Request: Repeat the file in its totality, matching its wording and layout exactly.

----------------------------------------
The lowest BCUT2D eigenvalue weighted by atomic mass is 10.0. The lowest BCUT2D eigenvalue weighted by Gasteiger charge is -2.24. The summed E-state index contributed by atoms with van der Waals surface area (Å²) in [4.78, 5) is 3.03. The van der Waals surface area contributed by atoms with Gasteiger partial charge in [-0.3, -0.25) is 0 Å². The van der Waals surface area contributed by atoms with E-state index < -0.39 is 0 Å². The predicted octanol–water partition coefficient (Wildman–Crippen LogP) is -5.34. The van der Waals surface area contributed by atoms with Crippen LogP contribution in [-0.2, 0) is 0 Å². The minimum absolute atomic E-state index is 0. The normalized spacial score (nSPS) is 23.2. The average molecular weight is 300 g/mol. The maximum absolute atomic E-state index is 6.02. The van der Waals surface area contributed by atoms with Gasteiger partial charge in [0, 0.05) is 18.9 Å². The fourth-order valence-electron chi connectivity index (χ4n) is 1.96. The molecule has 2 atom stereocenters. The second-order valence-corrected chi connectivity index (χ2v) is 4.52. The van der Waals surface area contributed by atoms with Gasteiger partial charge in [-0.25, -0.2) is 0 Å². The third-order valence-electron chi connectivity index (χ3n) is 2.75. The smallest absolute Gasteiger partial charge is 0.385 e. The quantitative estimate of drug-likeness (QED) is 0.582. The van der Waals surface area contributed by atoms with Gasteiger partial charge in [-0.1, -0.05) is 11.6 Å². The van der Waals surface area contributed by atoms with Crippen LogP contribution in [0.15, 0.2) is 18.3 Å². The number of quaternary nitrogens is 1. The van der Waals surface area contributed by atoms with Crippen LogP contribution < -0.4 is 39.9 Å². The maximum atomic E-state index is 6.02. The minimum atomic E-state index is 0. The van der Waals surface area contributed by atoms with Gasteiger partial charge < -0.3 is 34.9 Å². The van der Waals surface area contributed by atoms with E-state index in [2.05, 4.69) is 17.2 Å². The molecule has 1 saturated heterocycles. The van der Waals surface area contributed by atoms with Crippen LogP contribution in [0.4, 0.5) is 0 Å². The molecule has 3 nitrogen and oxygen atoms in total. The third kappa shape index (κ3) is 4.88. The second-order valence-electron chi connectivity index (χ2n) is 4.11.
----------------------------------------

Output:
The lowest BCUT2D eigenvalue weighted by atomic mass is 10.0. The lowest BCUT2D eigenvalue weighted by Gasteiger charge is -2.24. The summed E-state index contributed by atoms with van der Waals surface area (Å²) in [4.78, 5) is 3.03. The van der Waals surface area contributed by atoms with Gasteiger partial charge in [-0.3, -0.25) is 0 Å². The van der Waals surface area contributed by atoms with E-state index < -0.39 is 0 Å². The predicted octanol–water partition coefficient (Wildman–Crippen LogP) is -5.34. The van der Waals surface area contributed by atoms with Crippen LogP contribution in [-0.2, 0) is 0 Å². The minimum absolute atomic E-state index is 0. The normalized spacial score (nSPS) is 23.2. The average molecular weight is 300 g/mol. The maximum absolute atomic E-state index is 6.02. The van der Waals surface area contributed by atoms with Gasteiger partial charge in [0, 0.05) is 18.9 Å². The fourth-order valence-electron chi connectivity index (χ4n) is 1.96. The molecule has 2 atom stereocenters. The second-order valence-corrected chi connectivity index (χ2v) is 4.52. The van der Waals surface area contributed by atoms with Gasteiger partial charge in [-0.25, -0.2) is 0 Å². The third-order valence-electron chi connectivity index (χ3n) is 2.75. The smallest absolute Gasteiger partial charge is 0.385 e. The quantitative estimate of drug-likeness (QED) is 0.582. The van der Waals surface area contributed by atoms with Gasteiger partial charge in [-0.1, -0.05) is 11.6 Å². The van der Waals surface area contributed by atoms with Crippen LogP contribution in [0.15, 0.2) is 18.3 Å². The number of quaternary nitrogens is 1. The van der Waals surface area contributed by atoms with Crippen LogP contribution < -0.4 is 39.9 Å². The maximum atomic E-state index is 6.02. The minimum atomic E-state index is 0. The van der Waals surface area contributed by atoms with Gasteiger partial charge < -0.3 is 34.9 Å². The van der Waals surface area contributed by atoms with E-state index in [2.05, 4.69) is 17.2 Å². The molecule has 1 saturated heterocycles. The van der Waals surface area contributed by atoms with Crippen LogP contribution in [0.4, 0.5) is 0 Å². The molecule has 3 nitrogen and oxygen atoms in total. The third kappa shape index (κ3) is 4.88. The second-order valence-electron chi connectivity index (χ2n) is 4.11.